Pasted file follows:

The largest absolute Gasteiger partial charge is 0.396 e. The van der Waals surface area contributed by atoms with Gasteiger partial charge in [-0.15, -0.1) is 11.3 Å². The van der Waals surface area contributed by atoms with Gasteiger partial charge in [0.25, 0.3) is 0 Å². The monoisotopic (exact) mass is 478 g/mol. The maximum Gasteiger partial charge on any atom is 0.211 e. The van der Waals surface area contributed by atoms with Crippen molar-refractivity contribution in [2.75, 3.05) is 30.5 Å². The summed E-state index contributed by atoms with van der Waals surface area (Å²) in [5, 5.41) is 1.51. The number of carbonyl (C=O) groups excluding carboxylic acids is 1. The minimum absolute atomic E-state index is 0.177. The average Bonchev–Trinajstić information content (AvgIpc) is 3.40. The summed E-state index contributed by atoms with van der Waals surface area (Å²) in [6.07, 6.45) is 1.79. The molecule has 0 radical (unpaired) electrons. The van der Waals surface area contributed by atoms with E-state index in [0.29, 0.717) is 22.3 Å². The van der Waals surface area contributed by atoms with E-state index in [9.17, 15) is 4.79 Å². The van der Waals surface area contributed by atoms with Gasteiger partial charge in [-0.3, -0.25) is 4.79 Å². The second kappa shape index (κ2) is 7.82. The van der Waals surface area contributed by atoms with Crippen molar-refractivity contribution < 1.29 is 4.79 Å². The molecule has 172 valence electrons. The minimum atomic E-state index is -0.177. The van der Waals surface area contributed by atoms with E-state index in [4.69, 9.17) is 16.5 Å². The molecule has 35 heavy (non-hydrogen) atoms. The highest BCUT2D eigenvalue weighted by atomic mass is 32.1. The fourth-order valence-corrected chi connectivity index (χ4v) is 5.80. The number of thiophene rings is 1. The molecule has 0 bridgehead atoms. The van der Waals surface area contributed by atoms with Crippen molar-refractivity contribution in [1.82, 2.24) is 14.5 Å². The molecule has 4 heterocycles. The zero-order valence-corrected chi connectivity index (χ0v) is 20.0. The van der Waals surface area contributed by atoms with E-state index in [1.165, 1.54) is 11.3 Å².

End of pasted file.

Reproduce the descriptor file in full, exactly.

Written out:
The largest absolute Gasteiger partial charge is 0.396 e. The van der Waals surface area contributed by atoms with Gasteiger partial charge in [-0.15, -0.1) is 11.3 Å². The van der Waals surface area contributed by atoms with Gasteiger partial charge in [0.25, 0.3) is 0 Å². The monoisotopic (exact) mass is 478 g/mol. The maximum Gasteiger partial charge on any atom is 0.211 e. The van der Waals surface area contributed by atoms with Crippen molar-refractivity contribution in [2.75, 3.05) is 30.5 Å². The summed E-state index contributed by atoms with van der Waals surface area (Å²) in [5, 5.41) is 1.51. The number of carbonyl (C=O) groups excluding carboxylic acids is 1. The minimum absolute atomic E-state index is 0.177. The average Bonchev–Trinajstić information content (AvgIpc) is 3.40. The summed E-state index contributed by atoms with van der Waals surface area (Å²) in [6.07, 6.45) is 1.79. The molecule has 0 radical (unpaired) electrons. The van der Waals surface area contributed by atoms with E-state index in [0.29, 0.717) is 22.3 Å². The van der Waals surface area contributed by atoms with E-state index in [9.17, 15) is 4.79 Å². The van der Waals surface area contributed by atoms with Gasteiger partial charge in [-0.3, -0.25) is 4.79 Å². The second kappa shape index (κ2) is 7.82. The van der Waals surface area contributed by atoms with Crippen molar-refractivity contribution < 1.29 is 4.79 Å². The molecule has 172 valence electrons. The minimum atomic E-state index is -0.177. The van der Waals surface area contributed by atoms with E-state index in [4.69, 9.17) is 16.5 Å². The molecule has 35 heavy (non-hydrogen) atoms. The highest BCUT2D eigenvalue weighted by atomic mass is 32.1. The fourth-order valence-corrected chi connectivity index (χ4v) is 5.80. The number of thiophene rings is 1. The molecule has 0 bridgehead atoms. The van der Waals surface area contributed by atoms with Crippen molar-refractivity contribution in [1.82, 2.24) is 14.5 Å². The molecule has 4 heterocycles. The zero-order valence-corrected chi connectivity index (χ0v) is 20.0. The van der Waals surface area contributed by atoms with E-state index in [1.165, 1.54) is 11.3 Å².